• Changes to get the compiler and runtime to use types and sizes as specified in ECMA 335 for the abstract machine/compilation (storage type, intermediate type, etc.
  • Compilation and execution of .cctor methods on the GPU prior to kernel execution. Initialization of array data implemented (e.g., see System.Console.Empty).
  • “Intelligent virtual method compilation”–the compiler will deduce the types/virtual methods for a callvirt CIL instruction, pulling in all possibilities. Users do not need to tag methods/types with attributes to know what can run on the GPU.
  • Support for switch CIL instruction.
  • Much better integration of compiler with the runtime meta system.
  • Numerous bug fixes.
  • Much general clean up and refactoring. Removing of some kludges.
  • Rolling forward to LLVM 7.0 (pre-release).
  • Rolling forward to CUDA 9.2.148.
  • All unit tests pass.

Again, please note that Campy is still in development. However, I am proud of this release, even with all the bugs still in play (“i.ToString()” crashes, so there is a lot of work still to do). The compiler is really coming into its own, and running in reasonable time. It was a ton of work, many late nights, long hours. But, the job is, of course, never quite done.

Once Campy works with the full range of CIL instructions and data types in the GPU runtime, I’ll be working on separate compilation, then targeting the compiler to AMD GPUs. In addition, while the cctor initialization code currently runs on the GPU in a single thread before the main kernel of the Parallel.For(), Campy should compile and run constructors on the CPU. Fortunately, Campy uses LLVM, so potentially it could compile and target the x64 to run on the CPU. Finally, something has to be done with the deep copying of the C# data structures to shared memory.

If you have any questions, or problems getting Campy working, please let me know.

Ken Domino (ken.domino AT

Lest I forget…

In the latest round of edits for Campy, I am trying to get System.Console.WriteLine() working on a GPU–a task easier said than done. The changes have taken quite a bit of time, since as noted in the previous blog post, Mono Cecil has some quirkiness (e.g., ElementType and GetElementType() do not return the same types; Resolve() of an Array type returns the element type, not an Array type, because the resolver uses GetElementType()Resolve() of a generic instance type returns the type definition with all type arguments thrown away). Mono Cecil has the virtual method Resolve() to turn a type/method reference into a type/method definition. But, MemberReference doesn’t have a Deresolve() method that turns a generic type/method definition into a type/method reference with specific types, e.g., convert List<T> into List<int>.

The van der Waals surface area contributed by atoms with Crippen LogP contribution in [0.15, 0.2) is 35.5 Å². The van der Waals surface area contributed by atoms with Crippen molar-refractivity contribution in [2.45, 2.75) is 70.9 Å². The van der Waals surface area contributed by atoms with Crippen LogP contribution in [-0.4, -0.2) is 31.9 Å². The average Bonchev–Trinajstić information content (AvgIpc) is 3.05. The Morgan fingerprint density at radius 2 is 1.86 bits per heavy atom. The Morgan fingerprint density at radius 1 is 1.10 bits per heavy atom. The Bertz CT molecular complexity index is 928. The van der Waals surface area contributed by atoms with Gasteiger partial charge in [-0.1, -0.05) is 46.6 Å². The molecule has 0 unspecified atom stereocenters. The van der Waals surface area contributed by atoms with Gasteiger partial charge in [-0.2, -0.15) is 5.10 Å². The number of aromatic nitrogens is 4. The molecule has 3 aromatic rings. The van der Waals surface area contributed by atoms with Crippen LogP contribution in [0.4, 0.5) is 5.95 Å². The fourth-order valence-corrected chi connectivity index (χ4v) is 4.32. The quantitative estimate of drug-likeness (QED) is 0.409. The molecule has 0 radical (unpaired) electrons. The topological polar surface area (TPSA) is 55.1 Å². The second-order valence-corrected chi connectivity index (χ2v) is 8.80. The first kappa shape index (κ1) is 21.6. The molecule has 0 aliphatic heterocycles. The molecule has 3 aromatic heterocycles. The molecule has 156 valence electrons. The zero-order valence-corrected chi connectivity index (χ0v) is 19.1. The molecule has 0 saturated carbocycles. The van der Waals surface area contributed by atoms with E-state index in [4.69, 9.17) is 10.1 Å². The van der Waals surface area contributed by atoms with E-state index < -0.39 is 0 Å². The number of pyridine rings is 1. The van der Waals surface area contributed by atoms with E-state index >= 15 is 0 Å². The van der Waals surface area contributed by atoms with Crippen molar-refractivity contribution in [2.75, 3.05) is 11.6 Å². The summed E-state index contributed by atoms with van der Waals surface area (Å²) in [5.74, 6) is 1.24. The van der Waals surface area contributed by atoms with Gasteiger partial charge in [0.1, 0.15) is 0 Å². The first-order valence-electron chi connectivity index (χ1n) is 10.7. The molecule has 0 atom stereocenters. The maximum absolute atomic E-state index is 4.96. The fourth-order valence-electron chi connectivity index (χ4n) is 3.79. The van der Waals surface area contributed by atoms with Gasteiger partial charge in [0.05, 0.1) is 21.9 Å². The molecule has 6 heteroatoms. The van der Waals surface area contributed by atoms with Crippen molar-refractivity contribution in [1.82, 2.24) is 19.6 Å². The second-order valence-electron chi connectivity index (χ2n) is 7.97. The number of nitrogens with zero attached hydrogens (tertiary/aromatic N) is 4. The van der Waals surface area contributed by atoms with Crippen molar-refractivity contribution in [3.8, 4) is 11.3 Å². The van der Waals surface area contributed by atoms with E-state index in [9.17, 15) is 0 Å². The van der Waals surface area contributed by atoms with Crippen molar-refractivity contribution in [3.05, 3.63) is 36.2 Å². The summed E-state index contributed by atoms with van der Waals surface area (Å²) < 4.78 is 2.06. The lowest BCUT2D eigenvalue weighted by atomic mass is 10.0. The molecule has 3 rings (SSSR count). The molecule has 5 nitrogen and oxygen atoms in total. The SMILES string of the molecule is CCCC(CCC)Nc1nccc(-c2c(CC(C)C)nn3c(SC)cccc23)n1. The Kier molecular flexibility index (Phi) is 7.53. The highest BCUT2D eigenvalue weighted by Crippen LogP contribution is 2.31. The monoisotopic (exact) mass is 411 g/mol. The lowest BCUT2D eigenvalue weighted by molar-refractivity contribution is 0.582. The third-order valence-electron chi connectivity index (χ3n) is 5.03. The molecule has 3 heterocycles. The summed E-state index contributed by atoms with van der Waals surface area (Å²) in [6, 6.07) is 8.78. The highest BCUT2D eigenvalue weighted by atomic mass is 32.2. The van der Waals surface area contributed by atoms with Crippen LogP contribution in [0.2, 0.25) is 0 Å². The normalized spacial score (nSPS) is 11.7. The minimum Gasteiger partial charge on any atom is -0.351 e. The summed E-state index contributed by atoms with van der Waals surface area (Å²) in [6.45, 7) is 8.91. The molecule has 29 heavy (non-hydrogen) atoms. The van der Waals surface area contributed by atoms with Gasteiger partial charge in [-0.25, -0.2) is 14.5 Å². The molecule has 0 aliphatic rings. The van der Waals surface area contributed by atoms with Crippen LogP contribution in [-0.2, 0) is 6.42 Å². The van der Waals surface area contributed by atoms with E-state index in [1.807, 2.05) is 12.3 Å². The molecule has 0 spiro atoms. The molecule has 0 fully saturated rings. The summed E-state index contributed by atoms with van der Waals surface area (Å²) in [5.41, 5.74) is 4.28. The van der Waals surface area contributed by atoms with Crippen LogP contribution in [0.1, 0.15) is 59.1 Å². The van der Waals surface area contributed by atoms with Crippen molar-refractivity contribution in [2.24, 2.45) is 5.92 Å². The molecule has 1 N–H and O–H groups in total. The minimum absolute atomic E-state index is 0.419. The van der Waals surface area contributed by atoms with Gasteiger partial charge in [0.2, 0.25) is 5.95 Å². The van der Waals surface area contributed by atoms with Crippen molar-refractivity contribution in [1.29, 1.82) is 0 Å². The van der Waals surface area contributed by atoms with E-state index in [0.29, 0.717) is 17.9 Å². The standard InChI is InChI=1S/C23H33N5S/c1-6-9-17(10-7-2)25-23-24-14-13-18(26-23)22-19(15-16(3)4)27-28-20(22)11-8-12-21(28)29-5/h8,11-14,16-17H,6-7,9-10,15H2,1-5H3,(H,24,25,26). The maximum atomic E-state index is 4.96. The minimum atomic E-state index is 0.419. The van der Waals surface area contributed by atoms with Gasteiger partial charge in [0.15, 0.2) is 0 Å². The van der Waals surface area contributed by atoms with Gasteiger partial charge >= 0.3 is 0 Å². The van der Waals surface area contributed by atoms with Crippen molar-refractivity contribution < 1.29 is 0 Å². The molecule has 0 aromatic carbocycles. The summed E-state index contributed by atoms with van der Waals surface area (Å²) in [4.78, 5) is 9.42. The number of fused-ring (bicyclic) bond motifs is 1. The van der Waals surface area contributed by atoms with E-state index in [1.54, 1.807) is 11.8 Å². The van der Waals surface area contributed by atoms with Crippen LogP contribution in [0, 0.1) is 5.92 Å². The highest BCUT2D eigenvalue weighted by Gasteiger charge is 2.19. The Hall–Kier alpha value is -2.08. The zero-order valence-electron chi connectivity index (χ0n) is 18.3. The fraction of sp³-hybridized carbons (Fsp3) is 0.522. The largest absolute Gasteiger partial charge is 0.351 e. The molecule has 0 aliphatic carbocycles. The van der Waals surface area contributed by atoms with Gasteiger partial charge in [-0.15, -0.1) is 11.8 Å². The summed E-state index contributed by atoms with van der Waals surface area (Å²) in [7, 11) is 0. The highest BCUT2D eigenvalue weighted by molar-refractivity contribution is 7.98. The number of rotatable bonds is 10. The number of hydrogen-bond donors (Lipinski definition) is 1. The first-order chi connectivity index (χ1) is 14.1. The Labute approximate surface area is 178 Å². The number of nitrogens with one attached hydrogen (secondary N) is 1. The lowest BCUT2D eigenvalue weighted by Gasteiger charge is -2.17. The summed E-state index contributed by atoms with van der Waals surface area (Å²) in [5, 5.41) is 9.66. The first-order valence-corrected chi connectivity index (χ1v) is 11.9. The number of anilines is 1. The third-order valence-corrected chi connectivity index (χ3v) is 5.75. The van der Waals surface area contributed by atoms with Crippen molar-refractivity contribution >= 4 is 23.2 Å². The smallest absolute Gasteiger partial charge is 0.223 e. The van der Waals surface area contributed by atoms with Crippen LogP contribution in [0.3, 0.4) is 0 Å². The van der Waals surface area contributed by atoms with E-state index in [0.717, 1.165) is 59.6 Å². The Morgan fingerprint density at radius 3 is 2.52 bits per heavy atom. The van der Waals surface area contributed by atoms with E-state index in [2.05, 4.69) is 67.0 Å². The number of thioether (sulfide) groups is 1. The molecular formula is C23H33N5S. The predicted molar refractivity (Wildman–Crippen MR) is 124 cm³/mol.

Mono Cecil defines a class hierarchy for types, e.g., MethodReference, TypeReference, GenericParameter, GenericInstanceType, etc. Many of these classes in the type hierarchy are sealed and not partial. Unfortunately, C# method parametric polymorphism is not a substitute for virtual methods. Since the class hierarchy cannot be altered with a Deresolve() virtual method, I have to code a function that takes MethodReference and computes type specific computations in a large if-then-else.

In order to make my life easier, I exported the class diagram for the Mono.Cecil MemberReference type hierarchy from Visual Studio (although I almost never visualize code, or code with pictures, this time it comes in handy). Note: to create the diagram, I opened the Mono.Cecil solution, then in the Solution Explorer, right click on “View -> View Class Diagram”, print to “Microsoft Print to PDF”, edit the PDF file in Inkscape, and export to an SVG file.